Record numbers of Americans are facing the threat of losing their homes because they cannot afford steeply rising payments on their mortgages. The crisis is mainly among people who are defaulting on high-interest, adjustable rate home loans. Many of those mortgages began with a low interest "sub-prime" rate that rose higher over time, and more will reset in the months and years to come. New York City announced recently that it will expand programs that give legal and financial advice to homeowners threatened with foreclosure, but some experts warn a coming wave of defaults could overwhelm public resources. Carolyn Weaver reports.
High cost subprime mortgages were sold mainly to people who could not qualify for better mortgages, either because they were poor or had flawed credit records. Analysts say that in New York, as in the rest of the country, subprime loans were often marketed to racial minorities and women: to people like Michele McIntosh, a single mother of three.
McIntosh bought her apartment in 2002 with $6,000 in savings. A mortgage company loaned her the rest, at the sky-high interest rate of 10.5 percent. Two years later, she refinanced the loan with an "adjustable" rate that began at 7.5 percent, and would rise over time.
"How it was presented to me was that the market right now was pretty good,” she recalled in an interview, “and the long term outlook for the market would be looking rather good, so I didn't have to worry, is how the dealer I was working with kind of broached it to me. So I was like, okay. And he said, even in two years, if you find that the rate is getting a little high, then you could do another refinance."
Within a couple of years, the interest rate was at 11.5 percent and climbing. McIntosh was out of work for several months and fell behind in her payments. She says there is no way now she can catch up. "Depending on what happens in court on Wednesday, I could possibly lose my apartment, lose it because the courts could determine to give the lender a sale date,” she said.
"My constituents are losing their shirts,” says James Sanders, a member of New York’s City Council who represents McIntosh's neighborhood in the Queens district, where many of those facing foreclosure live. Sanders says it boils down to predatory business dealings: high-cost loans aimed especially at lower-income and minority homebuyers.
"All of the banks are involved, especially the largest banks,” Sanders told a reporter as he toured a Far Rockaway neighborhood where many homes, both old and new, are up for sale. “Now their claim is, 'we don't do that, we don't go out and meet people.' No, they don't do that," he says. "But they buy the loans from these mortgage companies, thereby giving these mortgage companies money so that they can continue this horrible practice."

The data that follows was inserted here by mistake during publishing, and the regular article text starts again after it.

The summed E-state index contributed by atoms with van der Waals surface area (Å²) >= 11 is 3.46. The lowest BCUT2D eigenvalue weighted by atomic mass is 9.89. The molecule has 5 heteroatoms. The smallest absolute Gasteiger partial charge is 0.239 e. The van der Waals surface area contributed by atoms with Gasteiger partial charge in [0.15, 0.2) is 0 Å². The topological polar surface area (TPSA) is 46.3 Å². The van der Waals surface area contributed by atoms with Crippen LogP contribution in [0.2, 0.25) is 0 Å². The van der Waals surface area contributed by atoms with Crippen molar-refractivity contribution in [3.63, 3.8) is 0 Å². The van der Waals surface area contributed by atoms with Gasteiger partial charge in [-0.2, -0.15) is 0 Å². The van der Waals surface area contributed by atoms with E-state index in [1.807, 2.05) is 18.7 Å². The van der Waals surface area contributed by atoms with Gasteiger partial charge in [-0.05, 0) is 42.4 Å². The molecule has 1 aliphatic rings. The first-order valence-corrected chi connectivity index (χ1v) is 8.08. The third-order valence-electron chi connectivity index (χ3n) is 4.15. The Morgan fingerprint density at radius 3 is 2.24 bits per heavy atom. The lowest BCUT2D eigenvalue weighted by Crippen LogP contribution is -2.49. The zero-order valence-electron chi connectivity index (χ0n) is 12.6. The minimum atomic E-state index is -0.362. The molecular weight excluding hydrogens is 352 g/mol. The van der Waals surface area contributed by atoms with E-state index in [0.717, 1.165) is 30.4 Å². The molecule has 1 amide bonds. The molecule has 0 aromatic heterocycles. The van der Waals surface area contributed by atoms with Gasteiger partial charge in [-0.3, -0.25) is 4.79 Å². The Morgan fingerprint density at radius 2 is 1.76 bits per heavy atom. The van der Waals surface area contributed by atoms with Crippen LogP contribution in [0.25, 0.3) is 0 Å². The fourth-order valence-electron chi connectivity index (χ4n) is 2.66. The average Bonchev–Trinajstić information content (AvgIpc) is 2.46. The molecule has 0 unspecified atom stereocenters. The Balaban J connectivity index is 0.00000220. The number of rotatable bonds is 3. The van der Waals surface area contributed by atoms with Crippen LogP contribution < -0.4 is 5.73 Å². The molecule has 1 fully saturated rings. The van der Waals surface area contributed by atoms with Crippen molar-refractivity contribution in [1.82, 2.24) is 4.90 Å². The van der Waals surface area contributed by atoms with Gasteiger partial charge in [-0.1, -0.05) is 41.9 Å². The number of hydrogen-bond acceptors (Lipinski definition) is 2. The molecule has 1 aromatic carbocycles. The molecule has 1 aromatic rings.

New York State is investigating possible abuses by both private and public housing lenders. Governor Eliot Spitzer says the state is committed to helping large groups of people threatened with foreclosure. "Not doing it one-by-one, on a one-off basis with the individuals who come in on the cusp of foreclosure,” he told reporters recently, “but doing it across the board with entire classes of borrowers [for] whom you can get mass relief."
But Frank Bruno, chief economist for the New York City comptroller's office, says that helping everyone would require vast private help, too. "The amount of money we're talking about is so large,” Bruno said. “Over $100 billion in mortgages were taken out in the city between 2000 and 2005. So, the ability of government to deal with such huge numbers is very limited."
Some observers say that the blame should rest mainly on those who are defaulting on their home loans. Councilman Sanders strongly disagrees. "If there's an argument that people need to pay for being irresponsible, then the banks, who were the most irresponsible, need to pay the most,” he says.
The banks that bought the seemingly profitable loans from mortgage companies then bundled and sold them as "securities" to other institutions around the world, which sold them to still others. Now even financial experts are not quite sure where on the globe all these now worthless securities are held. But banking experts say the crisis is far from over, as the adjustable mortgage rates continue to rise, threatening fresh waves of defaults.